The report raises many concerns around growing risks with emerging technologies like AI and nanotech, along with the rise of more technically advanced adversaries.
Specifically, the ODNI's mission around CTI is to "detect and understand cyber threats from state and non-state actors engaged in malicious cyber activity to inform and enable national security decision making, cybersecurity, and the full range of response activities."
Sounds a lot like what the security industry already provides with commercial CTI services and platforms that are available to both the government and private sector.
SANS defines CTI (per the SANS CTI FOR578 course description) as "the collection, classification and exploitation of knowledge about adversaries - collectively known as cyber threat intelligence - [that] gives network defenders information superiority that can be used to reduce the adversary's likelihood of success with each subsequent intrusion attempt."
The ODNI report defines CTI as "the collection, processing, analysis, and dissemination of information from all sources of intelligence on foreign actors' cyber programs, intentions, capabilities, research and development, tactics, targets, operational activities and indicators, and their impact or potential effects on U.S. national security interests. Cyber threat intelligence also includes information on cyber threat actor information systems, infrastructure, and data; and network characterization, or insight into the components, structures, use, and vulnerabilities of foreign cyber program information systems."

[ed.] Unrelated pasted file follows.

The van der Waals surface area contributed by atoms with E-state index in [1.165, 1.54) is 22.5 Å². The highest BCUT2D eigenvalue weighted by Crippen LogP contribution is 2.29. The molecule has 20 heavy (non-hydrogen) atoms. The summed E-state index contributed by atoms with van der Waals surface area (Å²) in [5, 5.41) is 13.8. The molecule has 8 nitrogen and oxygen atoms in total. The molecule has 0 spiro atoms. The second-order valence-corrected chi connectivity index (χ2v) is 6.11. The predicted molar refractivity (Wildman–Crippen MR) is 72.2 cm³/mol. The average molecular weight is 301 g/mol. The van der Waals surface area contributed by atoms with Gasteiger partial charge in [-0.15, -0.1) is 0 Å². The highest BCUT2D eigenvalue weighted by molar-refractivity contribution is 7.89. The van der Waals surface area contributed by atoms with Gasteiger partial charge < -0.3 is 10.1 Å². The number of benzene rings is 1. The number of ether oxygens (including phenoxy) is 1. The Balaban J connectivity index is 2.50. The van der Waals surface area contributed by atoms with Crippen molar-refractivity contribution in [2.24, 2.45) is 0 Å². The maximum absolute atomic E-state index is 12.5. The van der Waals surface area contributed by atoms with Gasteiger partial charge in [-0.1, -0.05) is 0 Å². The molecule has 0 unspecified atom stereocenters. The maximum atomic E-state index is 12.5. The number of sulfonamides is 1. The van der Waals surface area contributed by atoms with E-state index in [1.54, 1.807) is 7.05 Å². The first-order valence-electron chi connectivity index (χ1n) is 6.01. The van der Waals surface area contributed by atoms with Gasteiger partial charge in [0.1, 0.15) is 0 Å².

SANS surveys from 2018 and 2019 (available on February 5; registration required for both resources) on CTI show that most organizations are adopting CTI and integrating it into security operations for detection and response.
But unlike the ODNI, most businesses don't have the intelligence operatives to sift through and analyze the data. That's why our 2018 CTI survey saw a growth in organizations using CTI platforms rather than trying to wing it with their own APIs and collectors.
Based on our surveys, CTI is improving respondents' prevention, detection and response capabilities. In 2018 and 2019, 81% of respondents affirmed that CTI is helping, compared to 78% in 2017 and 64% in 2016.
What's improving in 2019 and how are businesses operationalizing and using CTI data? More organizations are consuming CTI (especially in the form of finalized intelligence reports), and integrating them into their defensive mechanisms, according to results from our 2019 survey to be released on February 5. Our 2019 survey respondents report that CTI is improving:
- Visibility into threats and attack methodologies
- Visibility into vulnerabilities and where to implement new security measures
- Ability to prioritize efforts and resource utilization
- More accurate risk analysis
Tune into our 2019 CTI Survey Results webcasts on February 5 and 7 with SANS instructors and survey authors Robert M. Lee and Rebekah Brown.
Register for Part 1 here: www.sans.org/webcasts/108905
Link to Part 2 here: www.sans.org/webcasts/108910